A New Approach to Treating Fungus in Small Libraries

  • William R. Chamberlain
Part of the Biodeterioration Research book series (BIOR, volume 1)


In 1984, Dennis Allsopp, Director of the Biodeterioration Centre at Kew in London, in an address to the British Society of Archivists, started by commenting that the majority of library and archival conservators have no training in microbiology. He closed his remarks by saying, “My final advice is that you should find your local microbiologists and interest him in the potential problem before it occurs.” I hope that what I have to report will enlist help with problems that have occurred and continue to occur.


Electrostatic Precipitator State Library Final Advice Treating Fungus Realistic Time Frame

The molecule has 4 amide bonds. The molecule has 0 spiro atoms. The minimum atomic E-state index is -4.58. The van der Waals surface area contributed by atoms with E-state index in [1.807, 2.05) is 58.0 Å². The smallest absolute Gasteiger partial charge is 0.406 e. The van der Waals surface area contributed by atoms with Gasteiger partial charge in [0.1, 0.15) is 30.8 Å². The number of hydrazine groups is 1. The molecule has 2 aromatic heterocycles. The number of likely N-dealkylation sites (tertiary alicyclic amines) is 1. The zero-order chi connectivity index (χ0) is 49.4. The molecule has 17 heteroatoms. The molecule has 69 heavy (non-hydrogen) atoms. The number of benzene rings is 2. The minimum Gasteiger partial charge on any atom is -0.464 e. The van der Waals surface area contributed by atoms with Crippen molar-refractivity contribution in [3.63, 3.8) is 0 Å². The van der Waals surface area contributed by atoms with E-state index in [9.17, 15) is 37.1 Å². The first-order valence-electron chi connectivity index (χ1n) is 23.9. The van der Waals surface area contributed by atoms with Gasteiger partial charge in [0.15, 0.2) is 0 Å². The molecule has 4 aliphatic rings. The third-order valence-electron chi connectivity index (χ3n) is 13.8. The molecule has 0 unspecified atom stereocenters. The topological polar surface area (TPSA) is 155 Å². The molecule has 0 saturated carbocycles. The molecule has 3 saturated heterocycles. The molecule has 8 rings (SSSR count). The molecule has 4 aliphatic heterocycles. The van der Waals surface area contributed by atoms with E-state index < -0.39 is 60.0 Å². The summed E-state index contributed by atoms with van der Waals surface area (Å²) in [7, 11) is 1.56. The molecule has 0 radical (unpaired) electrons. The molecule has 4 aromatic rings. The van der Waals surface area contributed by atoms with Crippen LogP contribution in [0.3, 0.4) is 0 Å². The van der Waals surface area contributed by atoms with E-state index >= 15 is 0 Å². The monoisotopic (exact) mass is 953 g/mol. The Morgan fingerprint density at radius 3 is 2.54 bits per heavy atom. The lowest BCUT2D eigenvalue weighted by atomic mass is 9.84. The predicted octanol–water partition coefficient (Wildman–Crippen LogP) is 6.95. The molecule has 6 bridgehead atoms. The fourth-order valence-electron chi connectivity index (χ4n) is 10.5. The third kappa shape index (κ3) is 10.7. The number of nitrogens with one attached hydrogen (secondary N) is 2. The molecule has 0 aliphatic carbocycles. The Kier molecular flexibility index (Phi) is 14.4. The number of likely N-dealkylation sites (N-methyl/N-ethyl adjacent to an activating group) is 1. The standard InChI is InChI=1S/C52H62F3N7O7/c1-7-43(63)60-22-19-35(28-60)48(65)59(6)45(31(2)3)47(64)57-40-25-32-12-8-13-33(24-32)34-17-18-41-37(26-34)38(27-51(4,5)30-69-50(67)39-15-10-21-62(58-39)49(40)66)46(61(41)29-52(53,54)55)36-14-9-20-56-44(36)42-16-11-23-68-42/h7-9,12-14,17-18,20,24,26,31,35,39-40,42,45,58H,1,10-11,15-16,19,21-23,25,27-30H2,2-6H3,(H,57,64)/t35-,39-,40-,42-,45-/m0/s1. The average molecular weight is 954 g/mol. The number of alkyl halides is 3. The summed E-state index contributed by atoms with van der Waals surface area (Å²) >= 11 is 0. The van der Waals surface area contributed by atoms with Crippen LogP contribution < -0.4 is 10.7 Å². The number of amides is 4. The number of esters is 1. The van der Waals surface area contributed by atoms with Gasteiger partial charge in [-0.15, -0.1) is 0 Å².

These keywords were added by machine and not by the authors. This process is experimental and the keywords may be updated as the learning algorithm improves.


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  1. Allsopp, D. (1985). Biology and Growth requirements of moulds and other deteriogenic fungi. J Soc. Arch., 7, 530–533.CrossRefGoogle Scholar
  2. Banks, P.M. (1974). Environmental standards for storage of books andmanuscripts. Lib. J., 99, 339.Google Scholar
  3. Chamberlain, W.R. (1982). Fungus in the Library. Lib. & Arch. Sec., 4, 35–55.CrossRefGoogle Scholar
  4. Canha, G.D.M. (1967). Conservation of Library Materials. Metuchen, Scarecrow Press, NY.Google Scholar

Copyright information

© Plenum Press, New York 1987

Authors and Affiliations

  • William R. Chamberlain
    • 1
  1. 1.General Library DivisionVirginia State LibraryRichmondUSA

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